Tuesday, May 25, 2010

Chevron’s Deepwater Horizon Connection: The Clock Could Be Ticking

Much attention is focused on BP, and that company's tragic environmental disaster in the Gulf of Mexico. But what about Chevron, the oil company that is responsible for what experts consider to be the world's worst oil-related disaster, in Ecuador's Amazon? Unlike BP's Gulf disaster, which was an accident, what Chevron did in Ecuador was a designed plan to cut costs that ended up decimating indigenous groups, contaminating fresh water sources, and causing an outbreak of cancer affecting thousands of people.

Does a company as irresponsible as Chevron when it comes to discharging toxic waste pass muster when it comes to being able to operate a deep water rig in the Gulf of Mexico or anywhere else?

It's a question more and more people are asking after The New York Times revealed that BP and other oil companies received permission from the federal Minerals Management Service (MMS) to drill in the Gulf of Mexico without first getting required permits. The Huffington Post has reported that the MMS has failed to inspect the offshore drilling rigs as required.

The Times reported that Chevron was among the oil companies that received MMS permission to drill in the region. Chevron has a history of corrupting the MMS. It recently was singled out by the Department of the Interior's Inspector General in a scandal involving Chevron employees trading sex, cocaine, and other favors in return for preferential treatment from the agency when it came to the payment of royalties to the federal government.

The proper regulation of Chevron's operations is a crucially important question – Chevron consistently fails to take proper safeguards to protect the environment around the world. A few examples of Chevron's wretched environmental record:

  • Ecuador: Chevron has admitted to dumping at least 16 billion gallons of toxic "produced water" (estimates based on oil well records indicate the number is likely as much as 18.5 billion gallons directly into the waterways of the Amazon Rainforest, and is accused of abandoning more than 916 waste pits full of toxic "drilling muds" and other industrial waste products (each of which would be considered a mini "Superfund" site in the United States). A court-appointed expert has indicated that the contamination may cost as much as $27.3 billion to cleanup. Unlike the Deepwater Horizon tragedy, which was an accident, Chevron's operations in Ecuador were designed to pollute in order to minimize productions costs. Unlike BP's executives, Chevron's leadership has never said a word about taking responsibility for this decades-long disaster.

  • Nigeria: Dumping and salt water encroachment linked to Chevron's operations have caused significant damage to the Niger River Delta region. Effects include land degradation, air pollution, biodiversity depletion, flooding and coastal erosion, noise and light pollution, health problems, and poor agricultural productivity. Although gas flaring has been illegal in Nigeria for decades, Chevron has also engaged in widespread, round-the-clock flaring, a process known to have serous negative health effects on humans. Some 1.5 million tons of oil spillage has occurred over the last 50 years in the Niger Delta from oil operations—equating to about one Exxon Valdez disaster per year.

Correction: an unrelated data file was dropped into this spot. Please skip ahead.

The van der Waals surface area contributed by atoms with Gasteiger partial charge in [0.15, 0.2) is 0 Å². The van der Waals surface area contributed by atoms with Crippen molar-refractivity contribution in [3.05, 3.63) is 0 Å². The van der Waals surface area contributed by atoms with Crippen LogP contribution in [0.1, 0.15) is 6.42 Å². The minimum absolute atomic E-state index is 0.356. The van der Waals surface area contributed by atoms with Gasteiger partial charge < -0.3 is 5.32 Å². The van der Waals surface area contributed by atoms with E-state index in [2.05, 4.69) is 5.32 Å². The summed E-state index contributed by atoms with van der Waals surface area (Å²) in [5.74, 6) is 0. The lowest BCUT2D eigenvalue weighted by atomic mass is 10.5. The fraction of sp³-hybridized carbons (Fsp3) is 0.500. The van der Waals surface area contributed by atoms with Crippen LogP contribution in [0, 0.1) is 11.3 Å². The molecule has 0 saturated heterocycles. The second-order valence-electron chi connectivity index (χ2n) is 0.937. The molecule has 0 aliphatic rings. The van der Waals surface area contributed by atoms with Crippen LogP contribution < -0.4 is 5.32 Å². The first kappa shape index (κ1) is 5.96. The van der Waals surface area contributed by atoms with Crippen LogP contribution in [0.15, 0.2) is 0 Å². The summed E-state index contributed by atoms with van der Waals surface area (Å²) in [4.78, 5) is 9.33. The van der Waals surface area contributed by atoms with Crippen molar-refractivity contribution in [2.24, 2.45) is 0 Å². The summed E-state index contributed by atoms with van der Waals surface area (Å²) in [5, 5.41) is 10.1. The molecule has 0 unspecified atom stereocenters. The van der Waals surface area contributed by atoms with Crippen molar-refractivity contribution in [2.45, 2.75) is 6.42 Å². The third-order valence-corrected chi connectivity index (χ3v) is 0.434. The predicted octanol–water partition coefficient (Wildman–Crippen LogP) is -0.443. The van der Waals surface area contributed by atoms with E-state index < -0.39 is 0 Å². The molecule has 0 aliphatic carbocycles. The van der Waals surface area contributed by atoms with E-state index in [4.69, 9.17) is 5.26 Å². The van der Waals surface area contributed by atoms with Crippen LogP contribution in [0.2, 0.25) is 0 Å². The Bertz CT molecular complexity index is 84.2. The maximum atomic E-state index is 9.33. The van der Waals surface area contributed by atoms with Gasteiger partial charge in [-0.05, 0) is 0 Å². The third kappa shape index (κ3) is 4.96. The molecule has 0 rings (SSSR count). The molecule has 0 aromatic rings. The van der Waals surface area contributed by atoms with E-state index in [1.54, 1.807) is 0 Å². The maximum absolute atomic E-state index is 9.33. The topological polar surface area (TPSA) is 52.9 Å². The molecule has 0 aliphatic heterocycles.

• Kazakhstan: Chevron's massive operation in Kazakhstan is the largest polluter in the region, incurring at least $22.3 million in fines for environmental pollution in 2009-2010. Community monitoring in the region has registered more than 25 toxic substances in the air, including hydrogen sulfide, methylene chloride, carbon disulfide, toluene and acrylonitrile3. Under Chevron's watch, at least 56,000 tons of toxic waste in the atmosphere in a single year in 2004. As in Ecuador, improper storage of toxic solid waste on the field has led to the dumping of toxic effluent into the water table.

  • United States: In Richmond, California, 35,000 families live in the shadow of a Chevron refinery that spewed out three million pounds of contaminants during the last three years. Existing pollution from Chevron already causes premature death, cancer, and other health ailments. Richmond asthma rates are 5x the state level. Chevron is now seeking to expand the refinery, allowing it to process both more and dirtier crude oil, despite overwhelming opposition from local residents. In Alaska, Chevron has been fighting with federal regulators to allow it to continue to use a corroded pipe that has lost more than 60 percent of its wall thickness to carry oil from its offshore operations to shore. Just last month, the company was responsible for spilling 8,000 gallons of crude oil in the Delta National Wildlife Refuge in southeastern Louisiana.

Chevron is one of the largest leaseholders and producers in the Gulf of Mexico – an area with little independent oversight. The destruction that could be caused by another tragedy akin to the Deepwater Horizon is clear. In fact, the BP owned rig, which sank on April 20 causing a disaster that is still spewing millions of gallons of oil into the Gulf of Mexico, was run by Transocean-- the same company that Chevron contracts with for its massive Gulf offshore operations.

All of these warning signs beg the serious question: Are Chevron's Gulf of Mexico operations properly vetted, permitted, and regulated by an effective outside agency? And if not, is the clock ticking until we're witnessing Chevron's very own "Deepwater Horizon"?